Emotion-focused therapy (EFT) promotes the notion that emotional change is necessary for permanent or enduring change in clients’ growth and well-being. EFT draws on knowledge about the positive effect of emotional expression and identifies the adaptive potential of emotions as critical in creating meaningful psychological change. Often this involves utilising strategies to help clients accept, express, regulate, make sense of, and transform emotions.
This therapy aims to change the associations we have with traumatic memories, so instead of hindering and impairing us, they can be resolved and learned from. EMDR aims to reduce psychological distress around traumatic memories and make room for cognitive insights into our past and focus on the future. This therapy is known for its effective treatment of PTSD and is highly useful for anyone who has experienced any kind of trauma, and other psychological disorders that have their roots in distressing memories.
Gottman Relationship Therapy is particularly helpful for couples who are struggling with their relationship. It is also a great approach for pre marriage counselling. Gottman relationship therapy involves your psychologist meeting with you and your partner individually and then both of you completing an extensive online questionnaire about your relationship.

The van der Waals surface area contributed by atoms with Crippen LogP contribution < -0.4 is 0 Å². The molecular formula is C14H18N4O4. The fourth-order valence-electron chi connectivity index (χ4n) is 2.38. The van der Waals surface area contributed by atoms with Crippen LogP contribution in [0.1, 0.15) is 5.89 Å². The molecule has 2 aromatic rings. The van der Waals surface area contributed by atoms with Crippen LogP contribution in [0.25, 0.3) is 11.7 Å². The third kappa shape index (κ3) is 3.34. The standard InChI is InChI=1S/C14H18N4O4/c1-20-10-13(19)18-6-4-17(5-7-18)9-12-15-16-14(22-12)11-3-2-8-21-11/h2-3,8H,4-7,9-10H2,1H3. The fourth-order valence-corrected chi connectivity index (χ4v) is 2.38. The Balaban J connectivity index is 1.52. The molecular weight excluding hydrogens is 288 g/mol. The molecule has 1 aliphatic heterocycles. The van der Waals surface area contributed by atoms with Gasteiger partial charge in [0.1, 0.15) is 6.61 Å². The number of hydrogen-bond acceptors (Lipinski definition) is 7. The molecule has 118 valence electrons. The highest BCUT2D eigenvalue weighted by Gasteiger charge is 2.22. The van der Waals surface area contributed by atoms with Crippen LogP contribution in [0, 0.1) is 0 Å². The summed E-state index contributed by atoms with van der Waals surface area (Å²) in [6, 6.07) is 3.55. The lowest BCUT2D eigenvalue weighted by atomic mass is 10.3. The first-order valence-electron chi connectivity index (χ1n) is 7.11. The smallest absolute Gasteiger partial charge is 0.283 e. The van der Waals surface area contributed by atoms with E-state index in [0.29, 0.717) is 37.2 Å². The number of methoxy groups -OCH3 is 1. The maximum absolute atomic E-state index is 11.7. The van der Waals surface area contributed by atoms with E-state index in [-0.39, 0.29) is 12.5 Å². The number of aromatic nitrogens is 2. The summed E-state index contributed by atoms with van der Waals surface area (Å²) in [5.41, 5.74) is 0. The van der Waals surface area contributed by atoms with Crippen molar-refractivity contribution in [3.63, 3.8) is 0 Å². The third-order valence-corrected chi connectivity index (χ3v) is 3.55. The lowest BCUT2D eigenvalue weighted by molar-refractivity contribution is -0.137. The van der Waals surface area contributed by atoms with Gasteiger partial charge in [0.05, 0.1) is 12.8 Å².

Interpersonal psychotherapy (IPT) is a time-limited, focused, evidence-based approach to treat mood disorders. The main goal of IPT is to improve the quality of a client’s interpersonal relationships and social functioning to help reduce their distress. IPT provides strategies to resolve problems within four key areas.
First, it addresses interpersonal deficits, including social isolation or involvement in unfulfilling relationships. Second, it can help patients manage unresolved grief—if the onset of distress is linked to the death of a loved one, either recent or past. Third, IPT can help with difficult life transitions like retirement, divorce, or moving to another city. Fourth, IPT is recommended for dealing with interpersonal disputes that emerge from conflicting expectations between partners, family members, close friends, or coworkers. https://www.psychologytoday.com/au/therapy-types/interpersonal-psychotherapy
Mindfulness is the idea of learning how to be fully present and engaged in the moment, aware of your thoughts and feelings without distraction or judgment. It is the conscious awareness of our present moment. This includes openness and non-judgment about the experience. It is often coupled with other types of therapy, such as Cognitive-based Therapy (CBT), Dialectical Behavior Therapy (DBT), or Acceptance and Commitment Therapy (ACT).
Mindfulness therapy is not concerned with relaxation, though that might be a result of certain practices. The focus is on increasing our awareness of the thoughts, feelings, and actions that hinder our progress. When we are better able to do that, we can engage with those aspects of ourselves, learn to tweak our language, and choose how to respond.